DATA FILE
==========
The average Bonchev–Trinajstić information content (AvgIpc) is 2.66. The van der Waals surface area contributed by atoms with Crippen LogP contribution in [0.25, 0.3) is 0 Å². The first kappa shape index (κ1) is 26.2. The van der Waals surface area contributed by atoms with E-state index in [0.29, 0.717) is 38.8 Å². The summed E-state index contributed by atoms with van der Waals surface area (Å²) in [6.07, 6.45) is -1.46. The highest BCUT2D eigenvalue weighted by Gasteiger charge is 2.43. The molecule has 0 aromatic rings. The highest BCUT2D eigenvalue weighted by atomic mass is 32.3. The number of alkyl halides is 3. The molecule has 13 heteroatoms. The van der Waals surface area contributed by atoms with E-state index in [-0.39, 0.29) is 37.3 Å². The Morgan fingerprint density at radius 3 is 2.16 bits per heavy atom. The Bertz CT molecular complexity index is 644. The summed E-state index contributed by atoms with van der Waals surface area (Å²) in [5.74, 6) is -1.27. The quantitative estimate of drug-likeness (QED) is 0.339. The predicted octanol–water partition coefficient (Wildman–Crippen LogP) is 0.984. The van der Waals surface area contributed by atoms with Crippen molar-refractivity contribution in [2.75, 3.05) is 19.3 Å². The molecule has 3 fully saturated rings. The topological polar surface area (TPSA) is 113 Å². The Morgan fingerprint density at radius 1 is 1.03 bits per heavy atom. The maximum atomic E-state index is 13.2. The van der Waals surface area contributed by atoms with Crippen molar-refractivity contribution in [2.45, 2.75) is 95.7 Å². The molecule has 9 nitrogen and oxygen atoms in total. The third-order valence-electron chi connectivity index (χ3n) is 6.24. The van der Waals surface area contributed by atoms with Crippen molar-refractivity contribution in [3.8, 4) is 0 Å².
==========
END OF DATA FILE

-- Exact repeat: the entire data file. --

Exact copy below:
The average Bonchev–Trinajstić information content (AvgIpc) is 2.66. The van der Waals surface area contributed by atoms with Crippen LogP contribution in [0.25, 0.3) is 0 Å². The first kappa shape index (κ1) is 26.2. The van der Waals surface area contributed by atoms with E-state index in [0.29, 0.717) is 38.8 Å². The summed E-state index contributed by atoms with van der Waals surface area (Å²) in [6.07, 6.45) is -1.46. The highest BCUT2D eigenvalue weighted by Gasteiger charge is 2.43. The molecule has 0 aromatic rings. The highest BCUT2D eigenvalue weighted by atomic mass is 32.3. The number of alkyl halides is 3. The molecule has 13 heteroatoms. The van der Waals surface area contributed by atoms with E-state index in [-0.39, 0.29) is 37.3 Å². The Morgan fingerprint density at radius 3 is 2.16 bits per heavy atom. The Bertz CT molecular complexity index is 644. The summed E-state index contributed by atoms with van der Waals surface area (Å²) in [5.74, 6) is -1.27. The quantitative estimate of drug-likeness (QED) is 0.339. The predicted octanol–water partition coefficient (Wildman–Crippen LogP) is 0.984. The van der Waals surface area contributed by atoms with Crippen molar-refractivity contribution in [2.75, 3.05) is 19.3 Å². The molecule has 3 fully saturated rings. The topological polar surface area (TPSA) is 113 Å². The Morgan fingerprint density at radius 1 is 1.03 bits per heavy atom. The maximum atomic E-state index is 13.2. The van der Waals surface area contributed by atoms with Crippen molar-refractivity contribution in [2.45, 2.75) is 95.7 Å². The molecule has 9 nitrogen and oxygen atoms in total. The third-order valence-electron chi connectivity index (χ3n) is 6.24. The van der Waals surface area contributed by atoms with Crippen molar-refractivity contribution in [3.8, 4) is 0 Å².